At today's rate in 2015, the world will run out of helium in 25 to 30 years, and that means much more than losing birthday balloons. Helium is critical to operating medical equipment, electronics and even NASA technology. The trouble is that once helium is used, it's gone, and there is a limited supply on Earth.
The most important quality of helium is its low boiling point. In other words, it works incredibly well for cooling electronics that heat up very fast. Helium is crucial for MRI machines and liquid crystal displays, or LCD screens. It is also used in fiber optics, which makes it an important part of the telecommunications industry.
NASA even uses helium for its rockets. Airships use it for cooling, and it's mixed with other gases to create air tanks for deep-sea diving. Perhaps most ominously, helium helps cool nuclear reactors (although it's certainly not the only method).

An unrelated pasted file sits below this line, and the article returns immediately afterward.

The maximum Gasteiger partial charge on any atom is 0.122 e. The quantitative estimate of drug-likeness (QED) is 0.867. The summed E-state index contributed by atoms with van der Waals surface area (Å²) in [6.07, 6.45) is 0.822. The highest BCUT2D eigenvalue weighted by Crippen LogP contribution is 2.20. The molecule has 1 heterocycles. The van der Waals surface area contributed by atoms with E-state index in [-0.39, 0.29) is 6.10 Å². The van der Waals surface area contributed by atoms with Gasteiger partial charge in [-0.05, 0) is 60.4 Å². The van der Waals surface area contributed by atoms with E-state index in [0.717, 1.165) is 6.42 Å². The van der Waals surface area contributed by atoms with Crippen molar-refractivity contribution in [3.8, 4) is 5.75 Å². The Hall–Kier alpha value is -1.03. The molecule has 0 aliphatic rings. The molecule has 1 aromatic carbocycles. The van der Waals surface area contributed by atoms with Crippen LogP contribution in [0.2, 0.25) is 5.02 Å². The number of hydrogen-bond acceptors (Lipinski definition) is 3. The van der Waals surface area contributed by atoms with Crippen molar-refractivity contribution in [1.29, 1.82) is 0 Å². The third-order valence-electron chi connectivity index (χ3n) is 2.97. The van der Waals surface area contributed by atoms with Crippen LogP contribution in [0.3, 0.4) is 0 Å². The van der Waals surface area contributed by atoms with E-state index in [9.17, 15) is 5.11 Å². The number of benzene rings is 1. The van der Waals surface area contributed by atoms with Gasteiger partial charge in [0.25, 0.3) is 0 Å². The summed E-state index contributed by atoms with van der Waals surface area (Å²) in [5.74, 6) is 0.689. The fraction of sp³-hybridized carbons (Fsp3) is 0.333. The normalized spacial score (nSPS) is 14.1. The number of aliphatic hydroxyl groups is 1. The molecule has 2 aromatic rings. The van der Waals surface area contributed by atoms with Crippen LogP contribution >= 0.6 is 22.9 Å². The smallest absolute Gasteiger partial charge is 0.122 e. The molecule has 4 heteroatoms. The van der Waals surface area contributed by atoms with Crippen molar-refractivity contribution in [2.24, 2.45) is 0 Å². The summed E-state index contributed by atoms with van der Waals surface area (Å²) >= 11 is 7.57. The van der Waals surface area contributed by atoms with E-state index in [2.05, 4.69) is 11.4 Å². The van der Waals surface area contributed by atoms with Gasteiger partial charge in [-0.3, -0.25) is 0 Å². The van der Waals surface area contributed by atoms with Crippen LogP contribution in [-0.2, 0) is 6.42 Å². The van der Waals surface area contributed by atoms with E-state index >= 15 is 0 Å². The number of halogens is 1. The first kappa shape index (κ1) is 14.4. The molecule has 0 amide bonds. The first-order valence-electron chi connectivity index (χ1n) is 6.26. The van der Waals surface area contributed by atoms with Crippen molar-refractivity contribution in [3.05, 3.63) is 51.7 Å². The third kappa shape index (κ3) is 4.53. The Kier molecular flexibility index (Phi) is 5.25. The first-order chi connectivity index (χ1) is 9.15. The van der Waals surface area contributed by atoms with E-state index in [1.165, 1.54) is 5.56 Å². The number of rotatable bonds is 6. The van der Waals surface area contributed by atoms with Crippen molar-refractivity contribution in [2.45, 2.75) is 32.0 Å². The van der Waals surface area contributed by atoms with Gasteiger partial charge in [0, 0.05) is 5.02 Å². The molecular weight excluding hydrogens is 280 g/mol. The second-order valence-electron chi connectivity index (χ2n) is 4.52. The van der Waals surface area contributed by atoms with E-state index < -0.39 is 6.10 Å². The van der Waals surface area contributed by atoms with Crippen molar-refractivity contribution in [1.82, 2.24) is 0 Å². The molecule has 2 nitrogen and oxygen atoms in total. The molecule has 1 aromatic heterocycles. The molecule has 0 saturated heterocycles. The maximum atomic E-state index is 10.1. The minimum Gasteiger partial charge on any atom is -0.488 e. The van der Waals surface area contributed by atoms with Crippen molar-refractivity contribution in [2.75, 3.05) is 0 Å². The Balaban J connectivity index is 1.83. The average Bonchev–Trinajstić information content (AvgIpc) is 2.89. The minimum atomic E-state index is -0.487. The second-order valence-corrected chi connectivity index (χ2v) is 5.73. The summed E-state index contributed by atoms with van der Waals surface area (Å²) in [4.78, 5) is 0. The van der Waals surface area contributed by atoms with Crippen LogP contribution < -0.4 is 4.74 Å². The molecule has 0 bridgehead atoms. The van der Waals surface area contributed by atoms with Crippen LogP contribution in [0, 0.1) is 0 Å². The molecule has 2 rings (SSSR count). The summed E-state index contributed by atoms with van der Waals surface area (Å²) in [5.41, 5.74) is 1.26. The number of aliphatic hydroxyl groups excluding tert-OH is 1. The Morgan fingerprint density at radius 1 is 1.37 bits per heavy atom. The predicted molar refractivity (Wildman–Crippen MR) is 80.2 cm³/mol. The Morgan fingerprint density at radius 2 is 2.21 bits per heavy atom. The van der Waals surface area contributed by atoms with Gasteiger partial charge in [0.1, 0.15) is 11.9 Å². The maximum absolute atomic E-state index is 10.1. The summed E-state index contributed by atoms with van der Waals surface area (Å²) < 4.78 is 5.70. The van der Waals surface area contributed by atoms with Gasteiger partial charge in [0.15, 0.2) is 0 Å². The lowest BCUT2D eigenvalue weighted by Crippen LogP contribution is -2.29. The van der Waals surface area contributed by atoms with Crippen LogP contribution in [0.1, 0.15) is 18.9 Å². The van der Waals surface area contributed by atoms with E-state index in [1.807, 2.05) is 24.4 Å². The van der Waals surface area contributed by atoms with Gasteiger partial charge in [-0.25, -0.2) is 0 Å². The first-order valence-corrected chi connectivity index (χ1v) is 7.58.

The trouble, Cornell University professor of physics Robert Richardson says, is that helium is cheap. An act passed by congress in 1996 keeps helium at a fixed price - regardless of how rare it becomes. This means that organizations that buy and use helium don't make an effort to recycle it. Economically, they don't really need to.
Richardson says that it has taken 4.7 billion years for Earth to amass its amount of helium, but once its released into the atmosphere, it's gone forever, and there's no way to chemically manufacture it or replicate it. Eighty percent of the world's helium supply comes from an underground mine in Amarillo, Texas - but Richardson speculates that that supply will be gone by the middle of the century.